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Lavender has become the farm's signature since our first block of 500 Munstead Lavender planted in 1987. Our first harvest was in 1988 and filled two wheelbarrows! We currently specialize in cultivating Sweet Lavender varieties (Lavandula angustifolia) for its scent and taste. Late blooming Lavender includes the True Spike Lavender (L. latifolia) and the new hybrid Lavadins (L. x intermedias). Each July we watch the emerging hues of blue, mauve and purple as Lavender Harvest time approaches once more. And the fragrance ~ Lavender Lovers come explore our site!

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Lavender & Herb Articles by Lynda

Lynda's Lore as seen in the Metchosin Muse

April 2009

A Glorious Jumble of a Jungle
Growing Herbs, Flowers and Vegetables all in one edible jungle!

Until recently, I did not realize I had a “style” of gardening …

My research on the history of English Cottage gardens was mainly to add some lightness to the mission of growing your own vegetables. Getting those carrots or peas or potatoes onto your table is the destination, yet it was important to me to share the possibilities of pleasure in the gardening journey to get there. I wanted to add in the fine art of herbs, flowers and vegetables happily “cohabitating” in a glorious jumble~ by August you will truly have an edible jungle!

And it all starts now…

I loved the potential of shaking flat little grey seeds into the palm of my hand this week, tucking them into a soft bed of a starter mix, adding water…light…a little heat and within 2 weeks I will have tiny bunny ears of green leaves that are the first stage for this life to morph into a vibrant Tomato plant with passionate red fruit to feed me! The next striped beetle-like seeds have the potential to transform into a six foot Sunflower “trees”, and lastly those wrinkled hard green pellets will become tender sweet green Peas…The miracle unfolds with each seed personality I plant. I can almost taste them, even at this the beginning of their growing journey. And that is how you will get hooked to tend and tease these funny looking seeds into becoming your tasty dinner later! It is quite amazing too as to just how soon you can be eating the first of your crops from seeding now.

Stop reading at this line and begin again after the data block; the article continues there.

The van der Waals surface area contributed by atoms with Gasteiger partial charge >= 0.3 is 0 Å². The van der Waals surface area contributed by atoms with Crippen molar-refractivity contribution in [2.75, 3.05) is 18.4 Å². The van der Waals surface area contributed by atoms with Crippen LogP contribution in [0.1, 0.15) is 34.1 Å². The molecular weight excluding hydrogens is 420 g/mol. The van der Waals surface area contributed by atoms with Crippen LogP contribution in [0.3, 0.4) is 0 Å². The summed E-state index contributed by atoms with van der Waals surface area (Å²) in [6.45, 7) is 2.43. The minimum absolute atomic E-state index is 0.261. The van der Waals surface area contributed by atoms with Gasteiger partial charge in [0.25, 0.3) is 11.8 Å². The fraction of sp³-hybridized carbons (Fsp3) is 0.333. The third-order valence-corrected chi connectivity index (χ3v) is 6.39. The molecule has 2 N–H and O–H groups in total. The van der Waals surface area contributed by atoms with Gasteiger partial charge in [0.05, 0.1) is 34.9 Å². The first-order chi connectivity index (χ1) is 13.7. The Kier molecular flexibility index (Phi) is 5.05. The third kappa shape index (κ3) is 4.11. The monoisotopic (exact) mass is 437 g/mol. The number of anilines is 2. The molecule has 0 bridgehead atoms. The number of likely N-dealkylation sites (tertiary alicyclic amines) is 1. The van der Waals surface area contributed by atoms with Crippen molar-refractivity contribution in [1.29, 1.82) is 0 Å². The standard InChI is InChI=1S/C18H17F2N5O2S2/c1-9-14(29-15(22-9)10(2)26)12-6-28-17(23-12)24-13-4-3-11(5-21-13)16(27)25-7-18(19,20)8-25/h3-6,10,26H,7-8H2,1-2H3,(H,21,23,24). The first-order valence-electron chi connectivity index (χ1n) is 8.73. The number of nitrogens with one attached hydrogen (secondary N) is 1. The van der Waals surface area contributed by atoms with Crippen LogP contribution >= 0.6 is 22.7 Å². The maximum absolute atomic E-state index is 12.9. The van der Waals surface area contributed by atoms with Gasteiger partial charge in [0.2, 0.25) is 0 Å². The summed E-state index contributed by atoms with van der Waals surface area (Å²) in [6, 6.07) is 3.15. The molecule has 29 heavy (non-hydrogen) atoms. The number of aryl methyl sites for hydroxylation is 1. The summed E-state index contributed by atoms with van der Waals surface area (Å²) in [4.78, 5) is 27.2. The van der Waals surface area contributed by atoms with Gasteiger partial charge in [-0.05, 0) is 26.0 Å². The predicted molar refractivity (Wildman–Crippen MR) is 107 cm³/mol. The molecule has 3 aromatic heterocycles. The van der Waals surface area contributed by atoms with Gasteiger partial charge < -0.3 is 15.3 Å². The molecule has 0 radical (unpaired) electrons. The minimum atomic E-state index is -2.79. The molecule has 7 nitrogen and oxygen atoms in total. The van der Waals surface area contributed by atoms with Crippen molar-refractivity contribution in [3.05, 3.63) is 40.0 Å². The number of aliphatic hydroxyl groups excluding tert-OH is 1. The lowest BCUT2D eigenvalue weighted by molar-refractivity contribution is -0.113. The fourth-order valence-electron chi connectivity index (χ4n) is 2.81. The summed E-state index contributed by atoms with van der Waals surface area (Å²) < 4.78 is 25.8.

Have you bought any seeds yet?

Seed catalogues are great temptresses with their colour photos, yet I must give them their due: they can be a wealth of information for your success. Good companies will provide all the help they can cram on a seed package for your success and still fit on a photo! Look for the shortest amount of days for heat lovers like Tomatoes, Corn and Squash in our cooler coastal climate. These are also the vegetables that are easily purchased as sturdy little starts if you do not have the right conditions to start them ahead of the outside planting season of late May. On the plus side, our coastal climate allows us to get an early start on all those cool tolerant veggies like Spinach, Swiss chard, Lettuce, Broccoli, Cauliflower and snap or shelling Peas …Start these veggies now~ not forgetting some fragrant Sweet peas to simply bury our noses in! As the light and temperatures increase, more and more seeds can be started.

Here is where the jumble starts: seed your cold tolerant annual herbs now too. Try Arugula, Parsley, Coriander or Cilantro which ever you call it…Dill was my most reluctant to poke its head through but I can understand with this years lack of any real warmth yet~ it loves heat! Try just a pinch from each package and then if they fail: try again in two weeks as the season only improves as it moves on…This way you start inter-planting your veggies and herbs from the start. Add Sweet Basil to your beds in the same timing as your Tomato plants. (Think of all your dinners where you add Basil to your Tomato dishes?) When you think of it this way, it will become second nature to plant everybody together in your garden to end up on your dinner plate again~ together!